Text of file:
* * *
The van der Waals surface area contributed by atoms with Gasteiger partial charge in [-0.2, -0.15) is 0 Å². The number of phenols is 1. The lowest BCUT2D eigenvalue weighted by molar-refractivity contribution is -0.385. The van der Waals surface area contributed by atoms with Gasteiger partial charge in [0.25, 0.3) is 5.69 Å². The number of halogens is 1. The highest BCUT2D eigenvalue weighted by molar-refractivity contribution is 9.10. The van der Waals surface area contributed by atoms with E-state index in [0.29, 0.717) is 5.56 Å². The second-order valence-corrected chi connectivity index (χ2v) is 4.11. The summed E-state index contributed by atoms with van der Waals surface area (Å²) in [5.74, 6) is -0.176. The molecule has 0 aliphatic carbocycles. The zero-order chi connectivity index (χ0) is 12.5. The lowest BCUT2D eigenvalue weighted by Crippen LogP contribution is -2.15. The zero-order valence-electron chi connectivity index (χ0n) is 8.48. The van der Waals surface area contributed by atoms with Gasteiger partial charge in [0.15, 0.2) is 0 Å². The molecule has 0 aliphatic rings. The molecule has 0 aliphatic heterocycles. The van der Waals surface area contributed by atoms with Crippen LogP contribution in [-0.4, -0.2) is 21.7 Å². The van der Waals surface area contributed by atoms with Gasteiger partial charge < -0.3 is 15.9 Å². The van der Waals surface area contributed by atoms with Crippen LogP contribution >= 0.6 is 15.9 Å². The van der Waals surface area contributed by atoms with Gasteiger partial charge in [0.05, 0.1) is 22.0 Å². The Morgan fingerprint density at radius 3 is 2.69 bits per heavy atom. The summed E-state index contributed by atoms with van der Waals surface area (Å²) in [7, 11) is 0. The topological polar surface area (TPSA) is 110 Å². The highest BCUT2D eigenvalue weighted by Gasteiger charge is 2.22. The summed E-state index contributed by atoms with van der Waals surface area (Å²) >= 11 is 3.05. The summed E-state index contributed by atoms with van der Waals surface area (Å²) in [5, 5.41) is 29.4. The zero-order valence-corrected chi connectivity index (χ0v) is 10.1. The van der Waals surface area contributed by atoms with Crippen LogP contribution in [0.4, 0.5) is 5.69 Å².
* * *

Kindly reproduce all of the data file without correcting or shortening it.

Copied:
The van der Waals surface area contributed by atoms with Gasteiger partial charge in [-0.2, -0.15) is 0 Å². The number of phenols is 1. The lowest BCUT2D eigenvalue weighted by molar-refractivity contribution is -0.385. The van der Waals surface area contributed by atoms with Gasteiger partial charge in [0.25, 0.3) is 5.69 Å². The number of halogens is 1. The highest BCUT2D eigenvalue weighted by molar-refractivity contribution is 9.10. The van der Waals surface area contributed by atoms with E-state index in [0.29, 0.717) is 5.56 Å². The second-order valence-corrected chi connectivity index (χ2v) is 4.11. The summed E-state index contributed by atoms with van der Waals surface area (Å²) in [5.74, 6) is -0.176. The molecule has 0 aliphatic carbocycles. The zero-order chi connectivity index (χ0) is 12.5. The lowest BCUT2D eigenvalue weighted by Crippen LogP contribution is -2.15. The zero-order valence-electron chi connectivity index (χ0n) is 8.48. The van der Waals surface area contributed by atoms with Gasteiger partial charge in [0.15, 0.2) is 0 Å². The molecule has 0 aliphatic rings. The molecule has 0 aliphatic heterocycles. The van der Waals surface area contributed by atoms with Crippen LogP contribution in [-0.4, -0.2) is 21.7 Å². The van der Waals surface area contributed by atoms with Gasteiger partial charge < -0.3 is 15.9 Å². The van der Waals surface area contributed by atoms with Crippen LogP contribution >= 0.6 is 15.9 Å². The van der Waals surface area contributed by atoms with Gasteiger partial charge in [0.05, 0.1) is 22.0 Å². The Morgan fingerprint density at radius 3 is 2.69 bits per heavy atom. The summed E-state index contributed by atoms with van der Waals surface area (Å²) in [7, 11) is 0. The topological polar surface area (TPSA) is 110 Å². The highest BCUT2D eigenvalue weighted by Gasteiger charge is 2.22. The summed E-state index contributed by atoms with van der Waals surface area (Å²) >= 11 is 3.05. The summed E-state index contributed by atoms with van der Waals surface area (Å²) in [5, 5.41) is 29.4. The zero-order valence-corrected chi connectivity index (χ0v) is 10.1. The van der Waals surface area contributed by atoms with Crippen LogP contribution in [0.4, 0.5) is 5.69 Å².